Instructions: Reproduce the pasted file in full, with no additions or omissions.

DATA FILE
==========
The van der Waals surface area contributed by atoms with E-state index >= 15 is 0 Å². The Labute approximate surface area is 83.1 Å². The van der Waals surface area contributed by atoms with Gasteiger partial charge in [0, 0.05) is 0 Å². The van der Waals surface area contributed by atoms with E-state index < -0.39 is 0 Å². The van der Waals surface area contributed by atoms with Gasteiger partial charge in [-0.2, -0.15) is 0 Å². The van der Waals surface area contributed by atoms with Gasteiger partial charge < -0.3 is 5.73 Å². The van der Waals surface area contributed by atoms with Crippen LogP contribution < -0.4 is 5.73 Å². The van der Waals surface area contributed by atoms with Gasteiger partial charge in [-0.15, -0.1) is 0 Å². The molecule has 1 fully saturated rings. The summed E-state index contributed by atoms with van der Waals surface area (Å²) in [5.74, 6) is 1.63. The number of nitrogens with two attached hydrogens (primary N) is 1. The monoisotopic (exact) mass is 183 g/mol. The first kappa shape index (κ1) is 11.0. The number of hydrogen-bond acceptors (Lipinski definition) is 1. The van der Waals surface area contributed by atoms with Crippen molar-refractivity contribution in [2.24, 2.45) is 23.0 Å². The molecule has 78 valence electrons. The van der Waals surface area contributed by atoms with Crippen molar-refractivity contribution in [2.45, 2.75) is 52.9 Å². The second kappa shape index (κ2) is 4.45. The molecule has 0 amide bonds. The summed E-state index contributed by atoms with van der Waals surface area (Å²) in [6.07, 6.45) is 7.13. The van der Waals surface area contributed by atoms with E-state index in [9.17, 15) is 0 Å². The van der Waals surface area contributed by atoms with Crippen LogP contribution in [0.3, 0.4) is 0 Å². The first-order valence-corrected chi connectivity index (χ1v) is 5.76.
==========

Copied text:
The van der Waals surface area contributed by atoms with E-state index >= 15 is 0 Å². The Labute approximate surface area is 83.1 Å². The van der Waals surface area contributed by atoms with Gasteiger partial charge in [0, 0.05) is 0 Å². The van der Waals surface area contributed by atoms with E-state index < -0.39 is 0 Å². The van der Waals surface area contributed by atoms with Gasteiger partial charge in [-0.2, -0.15) is 0 Å². The van der Waals surface area contributed by atoms with Gasteiger partial charge < -0.3 is 5.73 Å². The van der Waals surface area contributed by atoms with Crippen LogP contribution < -0.4 is 5.73 Å². The van der Waals surface area contributed by atoms with Gasteiger partial charge in [-0.15, -0.1) is 0 Å². The molecule has 1 fully saturated rings. The summed E-state index contributed by atoms with van der Waals surface area (Å²) in [5.74, 6) is 1.63. The number of nitrogens with two attached hydrogens (primary N) is 1. The monoisotopic (exact) mass is 183 g/mol. The first kappa shape index (κ1) is 11.0. The number of hydrogen-bond acceptors (Lipinski definition) is 1. The van der Waals surface area contributed by atoms with Crippen molar-refractivity contribution in [2.24, 2.45) is 23.0 Å². The molecule has 78 valence electrons. The van der Waals surface area contributed by atoms with Crippen molar-refractivity contribution in [2.45, 2.75) is 52.9 Å². The second kappa shape index (κ2) is 4.45. The molecule has 0 amide bonds. The summed E-state index contributed by atoms with van der Waals surface area (Å²) in [6.07, 6.45) is 7.13. The van der Waals surface area contributed by atoms with E-state index in [9.17, 15) is 0 Å². The van der Waals surface area contributed by atoms with Crippen LogP contribution in [0.3, 0.4) is 0 Å². The first-order valence-corrected chi connectivity index (χ1v) is 5.76.